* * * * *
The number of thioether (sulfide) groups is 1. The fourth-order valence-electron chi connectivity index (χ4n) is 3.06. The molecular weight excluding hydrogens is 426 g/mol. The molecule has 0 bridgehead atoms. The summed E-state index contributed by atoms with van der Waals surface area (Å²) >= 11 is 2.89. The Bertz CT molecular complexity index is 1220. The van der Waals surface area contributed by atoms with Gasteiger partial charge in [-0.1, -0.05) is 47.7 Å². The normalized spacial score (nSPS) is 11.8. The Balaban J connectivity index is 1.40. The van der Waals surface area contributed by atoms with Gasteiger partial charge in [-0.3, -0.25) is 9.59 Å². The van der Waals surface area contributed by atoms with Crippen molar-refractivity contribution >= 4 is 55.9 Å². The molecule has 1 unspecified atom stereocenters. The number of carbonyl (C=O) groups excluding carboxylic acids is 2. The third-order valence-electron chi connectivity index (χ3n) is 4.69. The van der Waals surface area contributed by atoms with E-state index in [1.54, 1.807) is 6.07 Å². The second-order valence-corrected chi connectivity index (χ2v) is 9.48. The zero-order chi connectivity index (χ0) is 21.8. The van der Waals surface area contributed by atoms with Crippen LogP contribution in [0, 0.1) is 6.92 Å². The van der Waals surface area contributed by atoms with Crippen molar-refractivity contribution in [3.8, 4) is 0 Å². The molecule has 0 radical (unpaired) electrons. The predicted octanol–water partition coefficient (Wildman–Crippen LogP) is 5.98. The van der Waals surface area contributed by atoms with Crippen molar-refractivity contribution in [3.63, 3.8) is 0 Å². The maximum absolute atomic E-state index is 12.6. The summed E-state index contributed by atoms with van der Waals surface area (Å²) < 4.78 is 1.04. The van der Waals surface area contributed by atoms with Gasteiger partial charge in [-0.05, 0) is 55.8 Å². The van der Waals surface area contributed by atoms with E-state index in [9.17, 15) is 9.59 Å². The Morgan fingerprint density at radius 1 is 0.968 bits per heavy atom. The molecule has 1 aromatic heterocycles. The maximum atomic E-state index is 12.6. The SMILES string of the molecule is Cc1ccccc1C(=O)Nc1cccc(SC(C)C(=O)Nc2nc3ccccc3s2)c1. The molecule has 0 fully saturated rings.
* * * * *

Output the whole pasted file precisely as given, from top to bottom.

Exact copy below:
The number of thioether (sulfide) groups is 1. The fourth-order valence-electron chi connectivity index (χ4n) is 3.06. The molecular weight excluding hydrogens is 426 g/mol. The molecule has 0 bridgehead atoms. The summed E-state index contributed by atoms with van der Waals surface area (Å²) >= 11 is 2.89. The Bertz CT molecular complexity index is 1220. The van der Waals surface area contributed by atoms with Gasteiger partial charge in [-0.1, -0.05) is 47.7 Å². The normalized spacial score (nSPS) is 11.8. The Balaban J connectivity index is 1.40. The van der Waals surface area contributed by atoms with Gasteiger partial charge in [-0.3, -0.25) is 9.59 Å². The van der Waals surface area contributed by atoms with Crippen molar-refractivity contribution >= 4 is 55.9 Å². The molecule has 1 unspecified atom stereocenters. The number of carbonyl (C=O) groups excluding carboxylic acids is 2. The third-order valence-electron chi connectivity index (χ3n) is 4.69. The van der Waals surface area contributed by atoms with E-state index in [1.54, 1.807) is 6.07 Å². The second-order valence-corrected chi connectivity index (χ2v) is 9.48. The zero-order chi connectivity index (χ0) is 21.8. The van der Waals surface area contributed by atoms with Crippen LogP contribution in [0, 0.1) is 6.92 Å². The van der Waals surface area contributed by atoms with Crippen molar-refractivity contribution in [3.8, 4) is 0 Å². The molecule has 0 radical (unpaired) electrons. The predicted octanol–water partition coefficient (Wildman–Crippen LogP) is 5.98. The van der Waals surface area contributed by atoms with Crippen molar-refractivity contribution in [3.63, 3.8) is 0 Å². The maximum absolute atomic E-state index is 12.6. The summed E-state index contributed by atoms with van der Waals surface area (Å²) < 4.78 is 1.04. The van der Waals surface area contributed by atoms with Gasteiger partial charge in [-0.05, 0) is 55.8 Å². The van der Waals surface area contributed by atoms with E-state index in [9.17, 15) is 9.59 Å². The Morgan fingerprint density at radius 1 is 0.968 bits per heavy atom. The molecule has 1 aromatic heterocycles. The maximum atomic E-state index is 12.6. The SMILES string of the molecule is Cc1ccccc1C(=O)Nc1cccc(SC(C)C(=O)Nc2nc3ccccc3s2)c1. The molecule has 0 fully saturated rings.